Department of Astrophysics
External organisation(s)
INAF - Osservatorio Astrofisico di Arcetri, University of Cambridge, Keele University, Vilnius University (VU), Instituto de Astrofísica de Andalucía, Universidad de La Laguna, Lund Observatory, Royal Observatory of Belgium, INAF-Osservatorio Astrofisico di Torino, Université de recherche Paris Sciences et Lettres, University of Edinburgh, Uppsala University, Università degli Studi di Catania, Space Science Data Center (SSDC) - Agenzia Spaziale Italiana (ASI), Université Côte d'Azur, Polish Academy of Sciences (PAS), Université Libre de Bruxelles, University of Ljubljana, Australian Academy of Science, University of Oxford, University College London, Universidad de Alicante, Science and Operations Department - Science Division (SCI-SC), Max-Planck-Institut für Astronomie, Osservatorio Astronomico, Universidad de Valparaíso, Núcleo Milenio Formación Planetaria – NPF, University of Copenhagen, INAF - Osservatorio Astronomico di Roma, University of Padova, Monash University, INAF-Osservatorio Astrofisico di Catania, Universidad Diego Portales, Stockholm University, European Southern Observatory (Germany), Andrés Bello National University , Universidade do Porto, Observatório Nacional/MCT, Saint Mary's College, Leibniz-Institut für Astrophysik Potsdam, European Space Astronomy Centre (ESA), Universidad Complutense de Madrid, Université de Liège, Universidad de Concepción, Aarhus University, Universitat de Barcelona, Massachusetts Institute of Technology, Scuola Internazionale Superiore di Studi Avanzati, Sapienza University of Rome, Australian National University, University of Central Lancashire, INAF Astronomical Observatory of Triest, Université de Strasbourg, Indiana University Bloomington, Peking University, Universidad de La Serena, Max-Planck-Institut für extraterrestrische Physik, Scientific Software Center, National & Kapodistrian University of Athens, National Observatory of Athens, Malmö University, Institut UTINAM, University of New South Wales, University of Bologna, Universidade de Lisboa, Université de Genève, University of Toulouse, Czech Academy of Sciences, Masaryk University, Imperial College London, Landessternwarte Königstuhl (LSW), University of Surrey, Armagh Observatory, Johns Hopkins University, Pontificia Universidad Católica de Chile, Université Paris VI - Pierre-et-Marie-Curie, Macquarie University, Instituto de Astrofísica de Canarias, Instituto Nazionale die Astrofisica (INAF), Laboratoire d'Astrophysique de Bordeaux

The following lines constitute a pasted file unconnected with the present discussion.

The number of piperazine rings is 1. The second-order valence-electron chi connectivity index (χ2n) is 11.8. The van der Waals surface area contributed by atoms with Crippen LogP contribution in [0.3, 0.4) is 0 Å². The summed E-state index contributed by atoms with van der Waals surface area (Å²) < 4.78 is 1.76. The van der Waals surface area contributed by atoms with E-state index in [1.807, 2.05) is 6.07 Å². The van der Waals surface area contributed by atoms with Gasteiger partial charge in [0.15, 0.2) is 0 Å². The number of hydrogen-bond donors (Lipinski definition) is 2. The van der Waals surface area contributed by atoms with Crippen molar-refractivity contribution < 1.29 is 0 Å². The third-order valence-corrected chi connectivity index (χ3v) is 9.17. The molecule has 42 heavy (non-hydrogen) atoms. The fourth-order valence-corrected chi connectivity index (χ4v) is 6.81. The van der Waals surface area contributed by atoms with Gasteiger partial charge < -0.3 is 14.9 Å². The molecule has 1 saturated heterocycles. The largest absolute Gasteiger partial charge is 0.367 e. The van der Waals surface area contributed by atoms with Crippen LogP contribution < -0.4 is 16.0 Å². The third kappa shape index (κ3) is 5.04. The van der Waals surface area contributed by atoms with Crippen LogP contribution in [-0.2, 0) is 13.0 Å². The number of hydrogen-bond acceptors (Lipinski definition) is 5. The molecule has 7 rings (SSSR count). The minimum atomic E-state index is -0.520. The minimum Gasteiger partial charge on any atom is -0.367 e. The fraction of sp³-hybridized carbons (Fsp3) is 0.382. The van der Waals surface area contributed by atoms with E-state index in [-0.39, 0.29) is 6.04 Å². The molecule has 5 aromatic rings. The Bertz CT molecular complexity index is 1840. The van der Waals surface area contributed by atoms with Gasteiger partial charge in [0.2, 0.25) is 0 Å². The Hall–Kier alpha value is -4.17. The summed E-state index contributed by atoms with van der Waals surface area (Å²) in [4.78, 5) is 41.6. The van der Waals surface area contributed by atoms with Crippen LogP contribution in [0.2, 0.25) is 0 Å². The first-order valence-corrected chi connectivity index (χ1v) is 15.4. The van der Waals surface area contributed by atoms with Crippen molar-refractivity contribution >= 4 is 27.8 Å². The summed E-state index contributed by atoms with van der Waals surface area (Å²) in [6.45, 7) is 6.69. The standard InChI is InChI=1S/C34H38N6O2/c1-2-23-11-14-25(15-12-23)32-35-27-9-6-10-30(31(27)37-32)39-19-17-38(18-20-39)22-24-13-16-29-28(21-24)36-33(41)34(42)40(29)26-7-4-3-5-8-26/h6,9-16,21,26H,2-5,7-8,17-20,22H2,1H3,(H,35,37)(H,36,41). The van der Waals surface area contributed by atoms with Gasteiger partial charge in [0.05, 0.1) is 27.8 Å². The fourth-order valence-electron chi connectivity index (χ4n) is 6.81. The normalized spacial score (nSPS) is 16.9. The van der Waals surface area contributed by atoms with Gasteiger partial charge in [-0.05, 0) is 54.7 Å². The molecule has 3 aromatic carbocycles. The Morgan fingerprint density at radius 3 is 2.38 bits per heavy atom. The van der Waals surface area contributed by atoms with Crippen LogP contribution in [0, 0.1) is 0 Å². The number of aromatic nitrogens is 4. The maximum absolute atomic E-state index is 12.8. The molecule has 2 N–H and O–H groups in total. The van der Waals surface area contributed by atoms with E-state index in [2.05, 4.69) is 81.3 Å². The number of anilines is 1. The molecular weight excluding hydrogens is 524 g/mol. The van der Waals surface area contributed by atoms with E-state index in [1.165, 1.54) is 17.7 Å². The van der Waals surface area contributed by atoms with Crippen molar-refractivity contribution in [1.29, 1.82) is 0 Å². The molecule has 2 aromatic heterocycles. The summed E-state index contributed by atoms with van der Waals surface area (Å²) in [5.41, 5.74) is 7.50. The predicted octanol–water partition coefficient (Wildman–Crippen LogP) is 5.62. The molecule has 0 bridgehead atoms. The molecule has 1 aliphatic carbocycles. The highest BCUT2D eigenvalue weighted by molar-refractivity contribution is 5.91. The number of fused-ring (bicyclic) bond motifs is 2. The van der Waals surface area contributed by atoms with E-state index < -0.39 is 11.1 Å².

Astronomy & Astrophysics
Publication date
Peer reviewed
Austrian Fields of Science 2012
103004 Astrophysics
ASJC Scopus subject areas
Astronomy and Astrophysics, Space and Planetary Science